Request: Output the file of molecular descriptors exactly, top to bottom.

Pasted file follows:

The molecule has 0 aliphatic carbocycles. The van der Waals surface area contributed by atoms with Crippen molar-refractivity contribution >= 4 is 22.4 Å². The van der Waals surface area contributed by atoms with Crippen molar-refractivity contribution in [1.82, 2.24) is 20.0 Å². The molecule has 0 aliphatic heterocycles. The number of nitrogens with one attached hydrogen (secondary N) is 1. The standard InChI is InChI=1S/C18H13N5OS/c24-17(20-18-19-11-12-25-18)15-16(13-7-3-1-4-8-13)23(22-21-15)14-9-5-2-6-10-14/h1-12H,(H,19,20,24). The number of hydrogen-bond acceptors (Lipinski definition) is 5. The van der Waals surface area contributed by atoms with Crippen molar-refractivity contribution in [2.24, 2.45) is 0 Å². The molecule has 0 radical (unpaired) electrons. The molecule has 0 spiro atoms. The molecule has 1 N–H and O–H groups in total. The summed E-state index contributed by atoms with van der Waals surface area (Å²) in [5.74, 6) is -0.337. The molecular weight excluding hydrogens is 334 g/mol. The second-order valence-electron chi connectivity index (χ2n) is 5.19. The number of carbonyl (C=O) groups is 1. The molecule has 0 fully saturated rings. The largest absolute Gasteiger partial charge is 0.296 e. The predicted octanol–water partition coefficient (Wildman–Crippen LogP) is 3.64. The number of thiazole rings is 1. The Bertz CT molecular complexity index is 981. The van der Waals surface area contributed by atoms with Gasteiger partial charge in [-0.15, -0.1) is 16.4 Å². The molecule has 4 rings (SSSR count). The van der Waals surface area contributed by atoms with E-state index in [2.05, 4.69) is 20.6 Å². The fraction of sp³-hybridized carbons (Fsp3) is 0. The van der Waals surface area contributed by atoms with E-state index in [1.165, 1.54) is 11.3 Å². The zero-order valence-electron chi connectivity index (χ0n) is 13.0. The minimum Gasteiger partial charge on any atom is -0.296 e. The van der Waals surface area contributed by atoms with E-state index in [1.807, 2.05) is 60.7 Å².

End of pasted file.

The molecule has 0 aliphatic carbocycles. The van der Waals surface area contributed by atoms with Crippen molar-refractivity contribution >= 4 is 22.4 Å². The van der Waals surface area contributed by atoms with Crippen molar-refractivity contribution in [1.82, 2.24) is 20.0 Å². The molecule has 0 aliphatic heterocycles. The number of nitrogens with one attached hydrogen (secondary N) is 1. The standard InChI is InChI=1S/C18H13N5OS/c24-17(20-18-19-11-12-25-18)15-16(13-7-3-1-4-8-13)23(22-21-15)14-9-5-2-6-10-14/h1-12H,(H,19,20,24). The number of hydrogen-bond acceptors (Lipinski definition) is 5. The van der Waals surface area contributed by atoms with Crippen molar-refractivity contribution in [2.24, 2.45) is 0 Å². The molecule has 0 radical (unpaired) electrons. The molecule has 0 spiro atoms. The molecule has 1 N–H and O–H groups in total. The summed E-state index contributed by atoms with van der Waals surface area (Å²) in [5.74, 6) is -0.337. The molecular weight excluding hydrogens is 334 g/mol. The second-order valence-electron chi connectivity index (χ2n) is 5.19. The number of carbonyl (C=O) groups is 1. The molecule has 0 fully saturated rings. The largest absolute Gasteiger partial charge is 0.296 e. The predicted octanol–water partition coefficient (Wildman–Crippen LogP) is 3.64. The number of thiazole rings is 1. The Bertz CT molecular complexity index is 981. The van der Waals surface area contributed by atoms with Gasteiger partial charge in [-0.15, -0.1) is 16.4 Å². The molecule has 4 rings (SSSR count). The van der Waals surface area contributed by atoms with E-state index in [2.05, 4.69) is 20.6 Å². The fraction of sp³-hybridized carbons (Fsp3) is 0. The van der Waals surface area contributed by atoms with E-state index in [1.165, 1.54) is 11.3 Å². The zero-order valence-electron chi connectivity index (χ0n) is 13.0. The minimum Gasteiger partial charge on any atom is -0.296 e. The van der Waals surface area contributed by atoms with E-state index in [1.807, 2.05) is 60.7 Å².